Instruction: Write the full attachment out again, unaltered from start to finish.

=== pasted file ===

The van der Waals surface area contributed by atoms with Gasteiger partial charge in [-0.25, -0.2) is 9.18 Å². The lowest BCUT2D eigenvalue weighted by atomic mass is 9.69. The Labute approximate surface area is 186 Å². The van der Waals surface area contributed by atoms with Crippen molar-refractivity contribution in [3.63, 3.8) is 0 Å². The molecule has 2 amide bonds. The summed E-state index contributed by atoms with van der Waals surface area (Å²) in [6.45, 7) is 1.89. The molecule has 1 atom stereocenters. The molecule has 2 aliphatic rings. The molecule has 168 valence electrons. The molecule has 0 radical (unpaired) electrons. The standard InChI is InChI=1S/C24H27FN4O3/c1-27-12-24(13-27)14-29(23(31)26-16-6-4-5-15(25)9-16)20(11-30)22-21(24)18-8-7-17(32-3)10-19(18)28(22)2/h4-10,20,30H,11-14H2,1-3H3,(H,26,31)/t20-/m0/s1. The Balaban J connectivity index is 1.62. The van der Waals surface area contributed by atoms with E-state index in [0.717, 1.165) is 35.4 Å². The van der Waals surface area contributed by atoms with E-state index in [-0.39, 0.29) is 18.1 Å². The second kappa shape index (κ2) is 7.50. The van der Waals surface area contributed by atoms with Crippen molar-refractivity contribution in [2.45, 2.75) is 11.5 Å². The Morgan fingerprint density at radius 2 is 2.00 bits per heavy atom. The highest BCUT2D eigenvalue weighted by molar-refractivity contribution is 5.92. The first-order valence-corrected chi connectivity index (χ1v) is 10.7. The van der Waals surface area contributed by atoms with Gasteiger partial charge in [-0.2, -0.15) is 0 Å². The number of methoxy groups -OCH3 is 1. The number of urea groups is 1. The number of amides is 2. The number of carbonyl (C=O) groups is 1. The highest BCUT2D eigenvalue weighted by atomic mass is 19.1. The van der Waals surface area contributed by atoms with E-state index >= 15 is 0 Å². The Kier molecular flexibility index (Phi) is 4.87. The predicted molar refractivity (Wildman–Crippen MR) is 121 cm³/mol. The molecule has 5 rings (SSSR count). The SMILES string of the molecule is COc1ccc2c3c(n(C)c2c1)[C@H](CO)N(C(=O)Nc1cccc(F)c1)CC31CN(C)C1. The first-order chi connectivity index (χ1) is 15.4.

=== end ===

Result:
The van der Waals surface area contributed by atoms with Gasteiger partial charge in [-0.25, -0.2) is 9.18 Å². The lowest BCUT2D eigenvalue weighted by atomic mass is 9.69. The Labute approximate surface area is 186 Å². The van der Waals surface area contributed by atoms with Crippen molar-refractivity contribution in [3.63, 3.8) is 0 Å². The molecule has 2 amide bonds. The summed E-state index contributed by atoms with van der Waals surface area (Å²) in [6.45, 7) is 1.89. The molecule has 1 atom stereocenters. The molecule has 2 aliphatic rings. The molecule has 168 valence electrons. The molecule has 0 radical (unpaired) electrons. The standard InChI is InChI=1S/C24H27FN4O3/c1-27-12-24(13-27)14-29(23(31)26-16-6-4-5-15(25)9-16)20(11-30)22-21(24)18-8-7-17(32-3)10-19(18)28(22)2/h4-10,20,30H,11-14H2,1-3H3,(H,26,31)/t20-/m0/s1. The Balaban J connectivity index is 1.62. The van der Waals surface area contributed by atoms with E-state index in [0.717, 1.165) is 35.4 Å². The van der Waals surface area contributed by atoms with E-state index in [-0.39, 0.29) is 18.1 Å². The second kappa shape index (κ2) is 7.50. The van der Waals surface area contributed by atoms with Crippen molar-refractivity contribution in [2.45, 2.75) is 11.5 Å². The Morgan fingerprint density at radius 2 is 2.00 bits per heavy atom. The highest BCUT2D eigenvalue weighted by molar-refractivity contribution is 5.92. The first-order valence-corrected chi connectivity index (χ1v) is 10.7. The van der Waals surface area contributed by atoms with Gasteiger partial charge in [-0.2, -0.15) is 0 Å². The number of methoxy groups -OCH3 is 1. The number of urea groups is 1. The number of amides is 2. The number of carbonyl (C=O) groups is 1. The highest BCUT2D eigenvalue weighted by atomic mass is 19.1. The van der Waals surface area contributed by atoms with E-state index >= 15 is 0 Å². The Kier molecular flexibility index (Phi) is 4.87. The predicted molar refractivity (Wildman–Crippen MR) is 121 cm³/mol. The molecule has 5 rings (SSSR count). The SMILES string of the molecule is COc1ccc2c3c(n(C)c2c1)[C@H](CO)N(C(=O)Nc1cccc(F)c1)CC31CN(C)C1. The first-order chi connectivity index (χ1) is 15.4.